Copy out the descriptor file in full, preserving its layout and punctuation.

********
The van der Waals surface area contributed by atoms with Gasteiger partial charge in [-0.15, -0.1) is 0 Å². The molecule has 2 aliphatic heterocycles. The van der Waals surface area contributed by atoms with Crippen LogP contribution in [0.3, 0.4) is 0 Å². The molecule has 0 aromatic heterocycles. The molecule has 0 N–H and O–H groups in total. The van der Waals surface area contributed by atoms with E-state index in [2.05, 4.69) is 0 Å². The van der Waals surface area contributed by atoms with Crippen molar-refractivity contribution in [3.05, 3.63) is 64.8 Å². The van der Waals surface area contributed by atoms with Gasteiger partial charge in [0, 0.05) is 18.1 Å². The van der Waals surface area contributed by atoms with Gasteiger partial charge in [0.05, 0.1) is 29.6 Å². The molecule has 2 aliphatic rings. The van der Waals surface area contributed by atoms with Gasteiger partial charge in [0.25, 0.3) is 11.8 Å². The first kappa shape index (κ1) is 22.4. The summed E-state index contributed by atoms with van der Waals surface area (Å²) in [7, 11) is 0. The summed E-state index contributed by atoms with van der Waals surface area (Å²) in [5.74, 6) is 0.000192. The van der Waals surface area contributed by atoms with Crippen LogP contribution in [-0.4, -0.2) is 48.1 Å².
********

The van der Waals surface area contributed by atoms with Gasteiger partial charge in [-0.15, -0.1) is 0 Å². The molecule has 2 aliphatic heterocycles. The van der Waals surface area contributed by atoms with Crippen LogP contribution in [0.3, 0.4) is 0 Å². The molecule has 0 aromatic heterocycles. The molecule has 0 N–H and O–H groups in total. The van der Waals surface area contributed by atoms with E-state index in [2.05, 4.69) is 0 Å². The van der Waals surface area contributed by atoms with Crippen molar-refractivity contribution in [3.05, 3.63) is 64.8 Å². The van der Waals surface area contributed by atoms with Gasteiger partial charge in [0, 0.05) is 18.1 Å². The van der Waals surface area contributed by atoms with Gasteiger partial charge in [0.05, 0.1) is 29.6 Å². The molecule has 2 aliphatic rings. The van der Waals surface area contributed by atoms with Gasteiger partial charge in [0.25, 0.3) is 11.8 Å². The first kappa shape index (κ1) is 22.4. The summed E-state index contributed by atoms with van der Waals surface area (Å²) in [7, 11) is 0. The summed E-state index contributed by atoms with van der Waals surface area (Å²) in [5.74, 6) is 0.000192. The van der Waals surface area contributed by atoms with Crippen LogP contribution in [-0.4, -0.2) is 48.1 Å².